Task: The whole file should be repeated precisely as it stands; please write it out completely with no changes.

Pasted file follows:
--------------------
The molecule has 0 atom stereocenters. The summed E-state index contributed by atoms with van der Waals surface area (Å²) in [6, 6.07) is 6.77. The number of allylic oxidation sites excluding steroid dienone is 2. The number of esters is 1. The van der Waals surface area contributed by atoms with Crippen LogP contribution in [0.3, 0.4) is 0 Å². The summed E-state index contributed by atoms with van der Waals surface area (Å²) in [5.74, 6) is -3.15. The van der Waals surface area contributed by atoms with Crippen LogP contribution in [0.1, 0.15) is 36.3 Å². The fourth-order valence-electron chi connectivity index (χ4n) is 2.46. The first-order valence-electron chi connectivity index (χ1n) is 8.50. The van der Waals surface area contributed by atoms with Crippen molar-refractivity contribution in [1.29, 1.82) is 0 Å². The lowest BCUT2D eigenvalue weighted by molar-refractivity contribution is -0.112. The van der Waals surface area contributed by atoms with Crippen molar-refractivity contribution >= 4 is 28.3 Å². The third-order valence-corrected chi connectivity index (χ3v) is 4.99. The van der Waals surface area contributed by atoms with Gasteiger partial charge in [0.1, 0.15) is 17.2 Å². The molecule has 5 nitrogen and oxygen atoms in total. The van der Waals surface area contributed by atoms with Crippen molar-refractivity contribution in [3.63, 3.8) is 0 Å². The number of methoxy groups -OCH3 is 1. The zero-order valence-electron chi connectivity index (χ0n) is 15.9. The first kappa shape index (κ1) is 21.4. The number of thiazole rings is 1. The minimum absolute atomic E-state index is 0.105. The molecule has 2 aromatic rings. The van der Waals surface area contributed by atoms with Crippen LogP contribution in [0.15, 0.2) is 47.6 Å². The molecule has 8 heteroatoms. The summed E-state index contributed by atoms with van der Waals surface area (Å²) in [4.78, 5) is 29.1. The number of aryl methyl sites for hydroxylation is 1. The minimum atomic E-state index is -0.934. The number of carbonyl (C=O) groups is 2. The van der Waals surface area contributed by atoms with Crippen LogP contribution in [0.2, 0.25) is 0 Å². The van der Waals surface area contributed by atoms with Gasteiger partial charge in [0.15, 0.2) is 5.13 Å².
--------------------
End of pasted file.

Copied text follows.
The molecule has 0 atom stereocenters. The summed E-state index contributed by atoms with van der Waals surface area (Å²) in [6, 6.07) is 6.77. The number of allylic oxidation sites excluding steroid dienone is 2. The number of esters is 1. The van der Waals surface area contributed by atoms with Crippen LogP contribution in [0.3, 0.4) is 0 Å². The summed E-state index contributed by atoms with van der Waals surface area (Å²) in [5.74, 6) is -3.15. The van der Waals surface area contributed by atoms with Crippen LogP contribution in [0.1, 0.15) is 36.3 Å². The fourth-order valence-electron chi connectivity index (χ4n) is 2.46. The first-order valence-electron chi connectivity index (χ1n) is 8.50. The van der Waals surface area contributed by atoms with Crippen molar-refractivity contribution in [1.29, 1.82) is 0 Å². The lowest BCUT2D eigenvalue weighted by molar-refractivity contribution is -0.112. The van der Waals surface area contributed by atoms with Crippen molar-refractivity contribution >= 4 is 28.3 Å². The third-order valence-corrected chi connectivity index (χ3v) is 4.99. The van der Waals surface area contributed by atoms with Gasteiger partial charge in [0.1, 0.15) is 17.2 Å². The molecule has 5 nitrogen and oxygen atoms in total. The van der Waals surface area contributed by atoms with Crippen molar-refractivity contribution in [3.63, 3.8) is 0 Å². The number of methoxy groups -OCH3 is 1. The zero-order valence-electron chi connectivity index (χ0n) is 15.9. The first kappa shape index (κ1) is 21.4. The number of thiazole rings is 1. The minimum absolute atomic E-state index is 0.105. The molecule has 2 aromatic rings. The van der Waals surface area contributed by atoms with Crippen LogP contribution in [0.15, 0.2) is 47.6 Å². The molecule has 8 heteroatoms. The summed E-state index contributed by atoms with van der Waals surface area (Å²) in [4.78, 5) is 29.1. The number of aryl methyl sites for hydroxylation is 1. The minimum atomic E-state index is -0.934. The number of carbonyl (C=O) groups is 2. The van der Waals surface area contributed by atoms with Crippen LogP contribution in [0.2, 0.25) is 0 Å². The van der Waals surface area contributed by atoms with Gasteiger partial charge in [0.15, 0.2) is 5.13 Å².